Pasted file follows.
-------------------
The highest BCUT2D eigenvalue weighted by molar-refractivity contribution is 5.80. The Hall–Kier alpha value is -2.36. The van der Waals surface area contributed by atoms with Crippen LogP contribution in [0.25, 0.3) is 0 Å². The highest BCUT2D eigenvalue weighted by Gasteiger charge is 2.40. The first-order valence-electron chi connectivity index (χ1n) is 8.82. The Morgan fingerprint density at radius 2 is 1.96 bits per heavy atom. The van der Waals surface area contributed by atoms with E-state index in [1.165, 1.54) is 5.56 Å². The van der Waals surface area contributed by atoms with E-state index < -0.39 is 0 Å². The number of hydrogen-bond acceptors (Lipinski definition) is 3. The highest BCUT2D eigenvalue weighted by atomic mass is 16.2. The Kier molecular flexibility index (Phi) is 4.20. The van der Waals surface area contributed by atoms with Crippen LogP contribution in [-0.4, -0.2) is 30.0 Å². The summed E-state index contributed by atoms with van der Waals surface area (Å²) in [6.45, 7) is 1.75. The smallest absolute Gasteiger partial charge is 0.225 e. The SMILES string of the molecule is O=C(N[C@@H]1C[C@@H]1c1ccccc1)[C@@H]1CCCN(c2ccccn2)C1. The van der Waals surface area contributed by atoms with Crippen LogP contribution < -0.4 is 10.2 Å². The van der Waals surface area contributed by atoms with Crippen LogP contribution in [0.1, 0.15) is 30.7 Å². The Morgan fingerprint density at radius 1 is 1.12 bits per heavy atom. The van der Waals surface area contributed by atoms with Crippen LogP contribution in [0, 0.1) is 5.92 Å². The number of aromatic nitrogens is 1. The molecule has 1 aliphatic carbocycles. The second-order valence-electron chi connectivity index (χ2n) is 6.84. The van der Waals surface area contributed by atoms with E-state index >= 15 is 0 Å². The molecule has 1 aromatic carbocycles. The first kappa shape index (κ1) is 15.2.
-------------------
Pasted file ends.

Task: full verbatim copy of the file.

The highest BCUT2D eigenvalue weighted by molar-refractivity contribution is 5.80. The Hall–Kier alpha value is -2.36. The van der Waals surface area contributed by atoms with Crippen LogP contribution in [0.25, 0.3) is 0 Å². The highest BCUT2D eigenvalue weighted by Gasteiger charge is 2.40. The first-order valence-electron chi connectivity index (χ1n) is 8.82. The Morgan fingerprint density at radius 2 is 1.96 bits per heavy atom. The van der Waals surface area contributed by atoms with E-state index in [1.165, 1.54) is 5.56 Å². The van der Waals surface area contributed by atoms with E-state index < -0.39 is 0 Å². The number of hydrogen-bond acceptors (Lipinski definition) is 3. The highest BCUT2D eigenvalue weighted by atomic mass is 16.2. The Kier molecular flexibility index (Phi) is 4.20. The van der Waals surface area contributed by atoms with Crippen LogP contribution in [-0.4, -0.2) is 30.0 Å². The summed E-state index contributed by atoms with van der Waals surface area (Å²) in [6.45, 7) is 1.75. The smallest absolute Gasteiger partial charge is 0.225 e. The SMILES string of the molecule is O=C(N[C@@H]1C[C@@H]1c1ccccc1)[C@@H]1CCCN(c2ccccn2)C1. The van der Waals surface area contributed by atoms with Crippen LogP contribution < -0.4 is 10.2 Å². The van der Waals surface area contributed by atoms with Crippen LogP contribution in [0.1, 0.15) is 30.7 Å². The Morgan fingerprint density at radius 1 is 1.12 bits per heavy atom. The van der Waals surface area contributed by atoms with Crippen LogP contribution in [0, 0.1) is 5.92 Å². The number of aromatic nitrogens is 1. The molecule has 1 aliphatic carbocycles. The second-order valence-electron chi connectivity index (χ2n) is 6.84. The van der Waals surface area contributed by atoms with E-state index >= 15 is 0 Å². The molecule has 1 aromatic carbocycles. The first kappa shape index (κ1) is 15.2.